This powerful piece about what it means to be part of a family written and directed by Che Walker is thoughtful and intelligent throughout.

Beginning at the funeral of their mother, Bo (Allyson Ava-Brown), Ree (Jennifer Saayeng)  and Tree (Nina Toussaint-White) are three very different characters but each complement each other’s flaws and strengths perfectly. The play is very character driven and shows each of the characters going on a journey to discover themselves.

The Etienne family have their secrets and baggage with each sister seemingly close to breaking point. This play asks several questions: is it possible for families to stick together through thick and thin? Should families always be there for each other? What happens if the person who held the family together is no longer around?

Set in what appears to be a warehouse with a piano in the centre of the stage; it is a very stylish production and really keeps the attention on the three sisters throughout. The back wall also plays a major part in the video feeds that are used to express their thoughts – in particular when the sisters are being hassled by a man who is to them is a monster and is very effective in the process. The set also helps to add to the tension as the sister’s fight and try and find mutual ground, representing how trapped they feel and discovering who they really are.

Allyson Ava-Brown (photo credit Robert Day)
Allyson Ava-Brown (photo credit Robert Day)

But the key element to the production is the performances of the three characters themselves. Allyson Ava-Brown gives an outstanding performance as the arrogant and trouble maker Bo – but at the same time conveying the sense of vulnerability that reflects the hard and disruptive life she has led up until now. But balancing this out, Nina Toussaint White as the protective and self-righteous Tree and Jennifer Saayeng as the downtrodden Ree put in equally strong performances as they discover a side of themselves that they didn’t realise existed.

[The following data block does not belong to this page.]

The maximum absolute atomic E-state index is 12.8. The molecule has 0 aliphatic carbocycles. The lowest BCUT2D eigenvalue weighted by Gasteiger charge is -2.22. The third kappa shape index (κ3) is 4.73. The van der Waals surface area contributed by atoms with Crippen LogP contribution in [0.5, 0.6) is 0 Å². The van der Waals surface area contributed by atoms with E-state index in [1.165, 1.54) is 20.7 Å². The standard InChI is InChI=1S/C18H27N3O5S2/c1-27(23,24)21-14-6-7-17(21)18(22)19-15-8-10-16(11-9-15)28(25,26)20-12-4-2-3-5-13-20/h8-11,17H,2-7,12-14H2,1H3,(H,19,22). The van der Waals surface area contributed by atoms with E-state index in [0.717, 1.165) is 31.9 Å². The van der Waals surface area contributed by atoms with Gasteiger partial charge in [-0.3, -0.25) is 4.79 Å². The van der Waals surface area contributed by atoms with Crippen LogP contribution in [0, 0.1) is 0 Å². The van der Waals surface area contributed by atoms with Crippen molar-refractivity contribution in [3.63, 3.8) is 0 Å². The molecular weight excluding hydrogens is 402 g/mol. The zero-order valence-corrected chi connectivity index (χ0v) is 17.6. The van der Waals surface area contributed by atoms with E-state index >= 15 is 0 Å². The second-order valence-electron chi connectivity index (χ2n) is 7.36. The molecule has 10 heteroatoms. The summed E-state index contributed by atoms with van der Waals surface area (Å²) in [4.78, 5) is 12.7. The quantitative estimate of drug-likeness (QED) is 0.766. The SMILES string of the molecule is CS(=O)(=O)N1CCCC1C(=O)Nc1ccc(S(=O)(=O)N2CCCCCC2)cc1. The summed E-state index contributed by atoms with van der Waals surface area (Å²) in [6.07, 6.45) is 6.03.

Although for the most part the story flows well, what holds it back slightly is the songs by Anoushka Lucas and Sheila Atim. Although the songs are strong within themselves, it feels as though by placing them in the play it distracts from the flow of the plot. However, the cast perform them with perfect harmonies and pour their heart and soul into singing them.

Special mention should go to pianist Nikki Yeoh for her performance of the score, there is richness and high quality in her playing that adds additional depth to the production.

The play itself has a wonderful dialogue that is poetic and really gets to the heart of what Walker is trying to say. It is filled with anger and bitterness but right at the heart of it is love and how unconditional it can be, taking you by surprise when you least expect it.

Filled with plenty of heart and emotion, The Etienne Sisters is thought provoking and leaves you wondering if you are being the best person that you could be. An extremely powerful piece of work.

The Etienne Sisters is showing at the Theatre Royal Stratford East until Saturday 3rd October. For more information visit: 

Thank you to Theatre Bloggers for the ticket!